Dubai ranks first in more than 11 indicators on Personal Safety.
Dubai has come first in more than 11 personal safety indicators within varied competitiveness indices to place itself within the top 20 safest cities in the world.
A policy brief released recently by the Dubai Competitiveness Office said Dubai utilised its fundamentals on safety and security to sustain its top rankings in competitiveness and set standards for effectively managing the global Covid-19 crisis.
Dubai ranks 1st in more than 11 indicators on Personal Safety within different competitiveness indices. These were mainly the Safe Cities Index by the Economist Intelligence Unit, where scores look at Personal, Infrastructure, Health and Digital safety; as well as the Smart Cities report by IMD World Competitiveness Centre.
The indicators where Dubai ranked first reflects the distinguished role of the local police and other institutions in prioritizing personal safety.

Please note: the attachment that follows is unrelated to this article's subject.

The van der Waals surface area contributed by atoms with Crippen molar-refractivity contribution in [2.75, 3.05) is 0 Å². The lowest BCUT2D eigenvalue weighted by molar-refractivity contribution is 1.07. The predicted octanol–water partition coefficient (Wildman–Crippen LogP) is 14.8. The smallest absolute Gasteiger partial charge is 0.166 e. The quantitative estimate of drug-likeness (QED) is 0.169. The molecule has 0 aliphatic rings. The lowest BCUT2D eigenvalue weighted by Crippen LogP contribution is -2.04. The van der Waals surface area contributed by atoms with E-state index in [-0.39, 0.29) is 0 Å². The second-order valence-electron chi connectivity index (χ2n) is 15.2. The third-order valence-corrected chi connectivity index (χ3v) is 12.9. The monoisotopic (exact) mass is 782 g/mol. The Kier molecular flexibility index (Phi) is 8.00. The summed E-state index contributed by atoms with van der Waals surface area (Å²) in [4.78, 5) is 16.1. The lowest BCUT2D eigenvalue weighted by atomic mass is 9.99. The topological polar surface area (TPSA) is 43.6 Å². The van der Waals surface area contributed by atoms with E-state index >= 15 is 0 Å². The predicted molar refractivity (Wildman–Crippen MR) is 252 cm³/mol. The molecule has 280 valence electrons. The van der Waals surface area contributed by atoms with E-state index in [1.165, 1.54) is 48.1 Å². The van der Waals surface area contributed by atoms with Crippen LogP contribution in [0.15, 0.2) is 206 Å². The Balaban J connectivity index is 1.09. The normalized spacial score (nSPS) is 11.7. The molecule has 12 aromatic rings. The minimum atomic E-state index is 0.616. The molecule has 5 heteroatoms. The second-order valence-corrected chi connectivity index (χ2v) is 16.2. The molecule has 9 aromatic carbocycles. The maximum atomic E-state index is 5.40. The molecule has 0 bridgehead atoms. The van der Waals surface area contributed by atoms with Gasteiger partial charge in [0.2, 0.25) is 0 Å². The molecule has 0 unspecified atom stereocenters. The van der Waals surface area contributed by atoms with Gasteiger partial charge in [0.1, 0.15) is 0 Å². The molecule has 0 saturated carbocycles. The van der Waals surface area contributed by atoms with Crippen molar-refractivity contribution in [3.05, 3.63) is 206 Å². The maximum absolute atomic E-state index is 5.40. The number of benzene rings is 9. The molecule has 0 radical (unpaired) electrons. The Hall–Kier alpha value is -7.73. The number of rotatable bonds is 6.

“For decades, Dubai has demonstrated an utmost desire to maintain the UAE’s status as a secure haven. Progressive and ambitious socio-economic reforms and strategies, including the numerous national plans, continue to bring heavy investments and people to the emirate.
“The government and leadership emphasising safety and security of citizens, residents and visitors as a paramount objective plays a key role in attracting investors and the world’s leading talent to Dubai and enabling them to live, work and prosper here,” said Sami Al Qamzi, director general of Dubai Economy.
Hani Al Hamli, manager of Dubai Competitiveness Office, said safety and security are integral to quality of life, which in turn is an essential element of the competitiveness Dubai emphasizes as its biggest advantage.
“The policy brief clearly demonstrates Dubai’s commitment to the safety and security of its residents and citizens as well as to the overall integrity of the emirate and the nation as a whole. Dubai goes above and beyond to ensure that there is no safer place than within its border, and the message was particularly loud and clear during the Covid-19 phase.”